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Travis County makes million-dollar changes as early voting begins in Texas amid COVID-19 crisis

This won't be voting as usual. The Travis County clerk said they're taking the pandemic seriously and have taken steps to make sure voters are safe.

AUSTIN, Texas — Monday, June 29, marked the beginning of early voting for the Texas Primary Runoff Election. It also marked the beginning of a new voting experience for voters because of COVID-19.

Travis County announced it’s taking some big steps to keep people safe during this pandemic. According to Travis County Clerk Dana DeBeauvoir, the county spent an extra $1 million on this election because of COVID-19. She said that money mainly went to personal protective equipment (PPE) for poll workers and high-speed scanners to process mail-in ballots faster.

Those voting in person will get a covering for their finger to sign in and a popsicle stick to mark their ballots on the machine to avoid touching the screen directly. There will be hand sanitizer available. Another big change is that grocery stores will not be used as voting locations.

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“No grocery stores,” DeBeauvoir said. “I’m so sorry. We love them but it was not possible to socially distance shoppers and voters in a place as small as the grocery store voting area.”

Instead, there are new voting locations that allow them to better space out voting machines. DeBeauvior hopes these changes will make voters feel more comfortable.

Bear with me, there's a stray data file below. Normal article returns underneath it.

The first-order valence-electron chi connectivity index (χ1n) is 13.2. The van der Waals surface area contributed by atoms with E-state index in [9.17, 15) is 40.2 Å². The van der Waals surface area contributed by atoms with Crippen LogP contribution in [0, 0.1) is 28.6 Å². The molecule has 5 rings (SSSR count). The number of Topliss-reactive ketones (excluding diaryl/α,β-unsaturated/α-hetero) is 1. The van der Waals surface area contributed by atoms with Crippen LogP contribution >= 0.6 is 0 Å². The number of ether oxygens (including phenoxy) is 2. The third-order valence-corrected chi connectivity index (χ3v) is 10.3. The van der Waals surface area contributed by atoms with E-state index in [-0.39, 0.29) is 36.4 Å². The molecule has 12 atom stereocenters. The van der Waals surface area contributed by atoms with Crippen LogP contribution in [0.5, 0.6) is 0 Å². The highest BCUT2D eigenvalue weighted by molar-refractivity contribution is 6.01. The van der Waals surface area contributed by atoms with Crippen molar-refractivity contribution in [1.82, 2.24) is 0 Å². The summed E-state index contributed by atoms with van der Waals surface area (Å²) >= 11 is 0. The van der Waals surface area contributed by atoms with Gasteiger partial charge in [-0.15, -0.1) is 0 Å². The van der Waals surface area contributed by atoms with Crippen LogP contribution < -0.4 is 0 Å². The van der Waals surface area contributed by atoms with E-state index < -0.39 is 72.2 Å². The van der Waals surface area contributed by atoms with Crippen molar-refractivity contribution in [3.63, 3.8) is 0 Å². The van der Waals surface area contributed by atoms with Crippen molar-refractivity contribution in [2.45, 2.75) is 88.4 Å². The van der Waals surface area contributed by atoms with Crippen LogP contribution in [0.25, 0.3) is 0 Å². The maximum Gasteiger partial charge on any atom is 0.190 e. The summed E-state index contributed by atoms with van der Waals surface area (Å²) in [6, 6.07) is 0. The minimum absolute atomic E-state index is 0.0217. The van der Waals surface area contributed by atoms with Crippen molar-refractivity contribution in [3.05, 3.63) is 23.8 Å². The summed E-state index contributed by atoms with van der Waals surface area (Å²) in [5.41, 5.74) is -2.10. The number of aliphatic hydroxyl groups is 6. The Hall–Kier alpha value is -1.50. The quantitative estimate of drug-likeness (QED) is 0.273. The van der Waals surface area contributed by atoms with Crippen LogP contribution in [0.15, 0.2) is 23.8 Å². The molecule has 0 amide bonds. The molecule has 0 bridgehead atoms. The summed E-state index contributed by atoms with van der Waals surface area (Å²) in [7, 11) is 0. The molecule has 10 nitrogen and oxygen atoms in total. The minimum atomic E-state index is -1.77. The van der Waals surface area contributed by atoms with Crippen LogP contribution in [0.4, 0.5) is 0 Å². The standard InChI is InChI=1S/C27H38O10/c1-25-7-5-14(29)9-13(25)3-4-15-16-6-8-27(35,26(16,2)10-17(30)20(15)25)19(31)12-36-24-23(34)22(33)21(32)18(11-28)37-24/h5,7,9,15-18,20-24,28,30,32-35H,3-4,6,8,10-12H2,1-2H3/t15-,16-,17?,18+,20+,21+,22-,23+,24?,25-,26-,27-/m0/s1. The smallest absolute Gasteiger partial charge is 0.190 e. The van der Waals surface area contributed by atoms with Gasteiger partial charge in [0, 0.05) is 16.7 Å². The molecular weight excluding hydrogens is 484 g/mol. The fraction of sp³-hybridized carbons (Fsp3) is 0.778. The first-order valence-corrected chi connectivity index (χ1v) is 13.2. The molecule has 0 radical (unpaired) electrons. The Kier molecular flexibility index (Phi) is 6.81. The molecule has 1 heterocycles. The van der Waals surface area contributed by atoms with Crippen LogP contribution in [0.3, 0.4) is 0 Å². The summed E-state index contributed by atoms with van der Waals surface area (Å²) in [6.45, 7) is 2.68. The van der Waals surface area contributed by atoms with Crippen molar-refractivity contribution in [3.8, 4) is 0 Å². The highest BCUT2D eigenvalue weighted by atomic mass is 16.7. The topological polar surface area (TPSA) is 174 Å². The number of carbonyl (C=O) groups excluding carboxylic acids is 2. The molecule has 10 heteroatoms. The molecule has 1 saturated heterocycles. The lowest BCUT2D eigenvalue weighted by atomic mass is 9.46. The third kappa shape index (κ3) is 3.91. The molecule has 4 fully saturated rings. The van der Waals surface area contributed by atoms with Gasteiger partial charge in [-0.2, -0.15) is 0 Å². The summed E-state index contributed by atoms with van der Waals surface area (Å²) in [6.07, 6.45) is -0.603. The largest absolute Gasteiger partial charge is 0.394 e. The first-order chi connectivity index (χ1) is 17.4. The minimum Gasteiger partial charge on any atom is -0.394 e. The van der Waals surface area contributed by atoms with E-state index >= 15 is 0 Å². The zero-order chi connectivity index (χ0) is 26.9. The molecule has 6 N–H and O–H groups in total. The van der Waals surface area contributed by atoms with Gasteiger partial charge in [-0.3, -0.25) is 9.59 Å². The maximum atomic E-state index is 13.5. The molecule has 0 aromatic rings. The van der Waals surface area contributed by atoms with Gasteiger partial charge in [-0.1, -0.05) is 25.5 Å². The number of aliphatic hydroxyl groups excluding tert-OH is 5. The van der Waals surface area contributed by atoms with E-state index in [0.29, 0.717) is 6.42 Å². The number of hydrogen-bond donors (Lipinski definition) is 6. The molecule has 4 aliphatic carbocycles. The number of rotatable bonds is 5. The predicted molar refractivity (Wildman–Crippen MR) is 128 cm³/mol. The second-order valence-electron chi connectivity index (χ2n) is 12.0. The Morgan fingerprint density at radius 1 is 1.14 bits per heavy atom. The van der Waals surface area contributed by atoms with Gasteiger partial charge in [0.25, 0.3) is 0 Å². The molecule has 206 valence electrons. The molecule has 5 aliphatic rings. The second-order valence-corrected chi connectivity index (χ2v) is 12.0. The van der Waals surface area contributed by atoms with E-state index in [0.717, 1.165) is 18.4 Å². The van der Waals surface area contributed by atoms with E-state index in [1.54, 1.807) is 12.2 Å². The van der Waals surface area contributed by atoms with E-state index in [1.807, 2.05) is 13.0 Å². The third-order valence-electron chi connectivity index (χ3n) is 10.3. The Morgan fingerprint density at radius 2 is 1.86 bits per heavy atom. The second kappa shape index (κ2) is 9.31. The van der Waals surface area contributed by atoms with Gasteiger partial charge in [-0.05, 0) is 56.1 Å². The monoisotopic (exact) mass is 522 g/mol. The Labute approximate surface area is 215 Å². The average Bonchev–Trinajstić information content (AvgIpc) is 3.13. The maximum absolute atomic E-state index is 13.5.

“We have tried to be very serious about taking this public health threat into consideration,” DeBeauvior said. “I don’t want anybody to feel like it’s not a safe location so and if anyone sees anything they’re welcome to contact us.”

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The county is also seeing a record number of applications for mail-in ballots. DeBeauvior said they've had 31,000 requests and usually only get a couple thousand for this type of election. She added 85% of voters voting by mail are local and more than 65 years old.

By the end of the day on Monday, June 29, the Travis County Clerk's Office said 5,817 people voted early in person in Travis County. One family of three told KVUE they thought the safety procedures inside were adequate. 

“It was reassuring to see the like, the socially distant lines on the ground so spread people out if there was a line, along with precautions like the shield in front of the people when we had to go in first and then to actually go in and vote. It was very spread out it was good," said Austinite Cheryl Willrich, who was with her husband and son when they voted. 

The county hopes to use the lessons learned in this election for the upcoming presidential election in November. Early voting for the July election ends July 10. Election day is Tuesday, July 14.

WATCH: Nearly 6,000 Travis County voters cast ballots on the first day of early voting


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